This week is National Library Week in the United States. Yesterday I visited one of our local public libraries and borrowed a book. Visiting libraries has always been a religious experience for me. I grew up next to the Arcade Free Library. I spent much of my youth there. It was in that library and others that my imagination was piqued. I remember a book whose title I have long since forgotten where a little boy carved a dugout canoe complete with an indigenous person paddling it. He placed it in a creek and miraculously it made its way all the way to the Gulf of Mexico. That story inspired me to try the same. I don’t know if my primitive dugout ever made it to the gulf but I gave it a try.
After retiring from public education nearly eight years ago I started volunteering in our local library. That led to a stint on the board of trustees. Later I became a trustee of the Chautauqua-Cattaraugus Library System. In the past nearly eight years I have been spending a lot of time in libraries again. I’m enjoying that association with public libraries that began so many years ago. I don’t know how much you read but I’m grateful that my life has been spent in public libraries reading and learning.
I encourage you to visit your local public library this week and borrow a book.
Earlier today I read a tweet from Phil Shapiro that suggested that the massive iPad initiative in Los Angeles Schools was in trouble. I did some “googling” and it does seem that the project is over budget. According to what I read the original estimates of cost per iPad were actually one-hundred dollars less than what the school district actually paid for the iPads. How long will these iPads last and what is the replacement cost? Along with those thoughts are some of my own. I’ve been volunteering in the local library and there they have ten Dell computers which are now five years old. I spoke with the librarian about upgrading them which would cost about $629 each on New York State Contract. Can the Blount Library afford that? Perhaps, but what will become of the units that are being replaced. Can they be refurbished and used elsewhere in the library? Yes, they could be and they might even serve as part of a “maker space.” In one of Phil Shapiro’s tweets yesterday he stated that libraries could become local centers for the “Maker Movement.” This do-it-yourself revolutions which is sweeping across the country is gathering momentum and it’s one more purpose for today’s libraries.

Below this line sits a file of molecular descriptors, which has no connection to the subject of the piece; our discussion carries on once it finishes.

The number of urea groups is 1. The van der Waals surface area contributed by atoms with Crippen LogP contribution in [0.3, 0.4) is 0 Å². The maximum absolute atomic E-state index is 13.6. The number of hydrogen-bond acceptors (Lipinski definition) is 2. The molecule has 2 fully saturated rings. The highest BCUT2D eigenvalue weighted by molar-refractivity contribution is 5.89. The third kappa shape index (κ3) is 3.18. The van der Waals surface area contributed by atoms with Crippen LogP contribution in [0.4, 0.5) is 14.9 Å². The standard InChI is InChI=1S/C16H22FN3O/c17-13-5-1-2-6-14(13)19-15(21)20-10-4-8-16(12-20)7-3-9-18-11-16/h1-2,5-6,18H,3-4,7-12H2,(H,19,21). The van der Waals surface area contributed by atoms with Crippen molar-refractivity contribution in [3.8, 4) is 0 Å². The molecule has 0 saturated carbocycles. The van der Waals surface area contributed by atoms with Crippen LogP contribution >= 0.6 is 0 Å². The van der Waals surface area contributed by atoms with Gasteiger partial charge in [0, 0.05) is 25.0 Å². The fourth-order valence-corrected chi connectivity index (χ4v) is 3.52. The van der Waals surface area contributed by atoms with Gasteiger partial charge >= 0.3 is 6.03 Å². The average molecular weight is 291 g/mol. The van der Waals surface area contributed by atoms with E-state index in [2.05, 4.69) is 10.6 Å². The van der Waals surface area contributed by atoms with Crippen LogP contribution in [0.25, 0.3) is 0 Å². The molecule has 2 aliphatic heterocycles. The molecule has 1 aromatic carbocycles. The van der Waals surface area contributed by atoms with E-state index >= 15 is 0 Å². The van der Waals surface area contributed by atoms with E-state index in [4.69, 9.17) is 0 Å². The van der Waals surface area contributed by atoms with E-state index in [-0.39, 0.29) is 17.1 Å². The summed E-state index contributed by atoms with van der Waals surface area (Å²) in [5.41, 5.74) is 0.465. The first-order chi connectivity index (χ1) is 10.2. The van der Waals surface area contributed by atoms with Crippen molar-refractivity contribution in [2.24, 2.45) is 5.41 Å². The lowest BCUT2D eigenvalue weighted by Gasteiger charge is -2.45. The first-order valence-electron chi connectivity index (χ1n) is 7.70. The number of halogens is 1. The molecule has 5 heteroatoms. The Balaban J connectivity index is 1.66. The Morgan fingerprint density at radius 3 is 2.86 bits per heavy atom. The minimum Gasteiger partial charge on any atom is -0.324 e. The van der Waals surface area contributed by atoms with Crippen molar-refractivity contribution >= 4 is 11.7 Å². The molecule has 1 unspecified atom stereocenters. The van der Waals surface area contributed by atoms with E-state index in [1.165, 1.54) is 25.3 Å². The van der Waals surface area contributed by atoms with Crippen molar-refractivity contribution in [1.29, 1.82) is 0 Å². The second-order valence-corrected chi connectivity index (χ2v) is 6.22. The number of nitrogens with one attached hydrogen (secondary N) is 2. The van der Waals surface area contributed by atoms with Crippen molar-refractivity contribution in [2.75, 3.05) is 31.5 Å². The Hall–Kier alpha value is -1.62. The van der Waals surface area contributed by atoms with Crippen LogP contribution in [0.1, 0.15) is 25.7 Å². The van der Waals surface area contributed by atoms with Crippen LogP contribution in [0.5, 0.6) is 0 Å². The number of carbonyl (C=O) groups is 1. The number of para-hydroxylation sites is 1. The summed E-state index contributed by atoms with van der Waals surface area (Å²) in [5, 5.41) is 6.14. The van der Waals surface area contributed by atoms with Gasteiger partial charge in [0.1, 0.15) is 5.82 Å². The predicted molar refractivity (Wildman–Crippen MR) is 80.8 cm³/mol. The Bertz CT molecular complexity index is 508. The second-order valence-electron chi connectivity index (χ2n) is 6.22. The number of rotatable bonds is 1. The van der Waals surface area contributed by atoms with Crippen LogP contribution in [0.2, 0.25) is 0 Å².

Last night I taught a small group of seniors. They were an attentive lot and they were my first students this fall. The topic was “Beginner Computer Basics.” You may have guessed by now that these seniors were not seventeen and eighteen years olds. A couple were octogenarians. Nonetheless, the oldest student already had a Gmail account which was part of my lesson. We covered the basics and I opened up a Dell Optiplex desktop so that the class could get a good look at the insides of a typical computer. I had some short videos that I put together for them along with a Wikispace that I created especially for our class.
I arrived about fifteen minutes early to ensure that all was set for our class. The oldest student was already there and eager to begin. We began promptly at 6:00 pm and ended ninety minutes later. In the process my students learned some basic terms, got an inside view of a typical desktop computer and learned how to create a Gmail account. We even got started on how to create a document in Google Drive. Thank you to Jessica Frank, Director of Blount Library who asked me to put together some introductory computer classes and to my students. You made my day!